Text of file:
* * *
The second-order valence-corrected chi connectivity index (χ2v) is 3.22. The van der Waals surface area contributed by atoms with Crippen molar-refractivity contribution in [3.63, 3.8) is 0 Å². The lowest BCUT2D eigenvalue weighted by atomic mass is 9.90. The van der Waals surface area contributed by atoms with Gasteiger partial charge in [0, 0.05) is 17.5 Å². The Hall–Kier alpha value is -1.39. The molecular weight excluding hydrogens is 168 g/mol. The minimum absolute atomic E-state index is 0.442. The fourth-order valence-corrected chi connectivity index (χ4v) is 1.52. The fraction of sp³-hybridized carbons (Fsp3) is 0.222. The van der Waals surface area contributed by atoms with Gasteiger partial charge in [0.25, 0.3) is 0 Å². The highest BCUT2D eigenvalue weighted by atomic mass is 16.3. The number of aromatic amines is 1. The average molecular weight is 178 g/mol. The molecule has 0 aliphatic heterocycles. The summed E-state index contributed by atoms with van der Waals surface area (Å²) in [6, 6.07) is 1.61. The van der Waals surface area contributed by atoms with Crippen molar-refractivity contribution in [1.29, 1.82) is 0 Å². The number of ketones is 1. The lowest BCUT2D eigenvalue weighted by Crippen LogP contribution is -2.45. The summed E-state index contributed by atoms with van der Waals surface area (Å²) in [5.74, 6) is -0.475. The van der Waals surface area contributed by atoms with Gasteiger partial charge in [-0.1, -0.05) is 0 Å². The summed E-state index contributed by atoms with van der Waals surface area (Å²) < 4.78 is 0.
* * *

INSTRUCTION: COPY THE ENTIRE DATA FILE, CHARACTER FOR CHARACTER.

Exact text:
The second-order valence-corrected chi connectivity index (χ2v) is 3.22. The van der Waals surface area contributed by atoms with Crippen molar-refractivity contribution in [3.63, 3.8) is 0 Å². The lowest BCUT2D eigenvalue weighted by atomic mass is 9.90. The van der Waals surface area contributed by atoms with Gasteiger partial charge in [0, 0.05) is 17.5 Å². The Hall–Kier alpha value is -1.39. The molecular weight excluding hydrogens is 168 g/mol. The minimum absolute atomic E-state index is 0.442. The fourth-order valence-corrected chi connectivity index (χ4v) is 1.52. The fraction of sp³-hybridized carbons (Fsp3) is 0.222. The van der Waals surface area contributed by atoms with Gasteiger partial charge in [0.25, 0.3) is 0 Å². The highest BCUT2D eigenvalue weighted by atomic mass is 16.3. The number of aromatic amines is 1. The average molecular weight is 178 g/mol. The molecule has 0 aliphatic heterocycles. The summed E-state index contributed by atoms with van der Waals surface area (Å²) in [6, 6.07) is 1.61. The van der Waals surface area contributed by atoms with Crippen molar-refractivity contribution in [1.29, 1.82) is 0 Å². The number of ketones is 1. The lowest BCUT2D eigenvalue weighted by Crippen LogP contribution is -2.45. The summed E-state index contributed by atoms with van der Waals surface area (Å²) in [5.74, 6) is -0.475. The van der Waals surface area contributed by atoms with Gasteiger partial charge in [-0.1, -0.05) is 0 Å². The summed E-state index contributed by atoms with van der Waals surface area (Å²) < 4.78 is 0.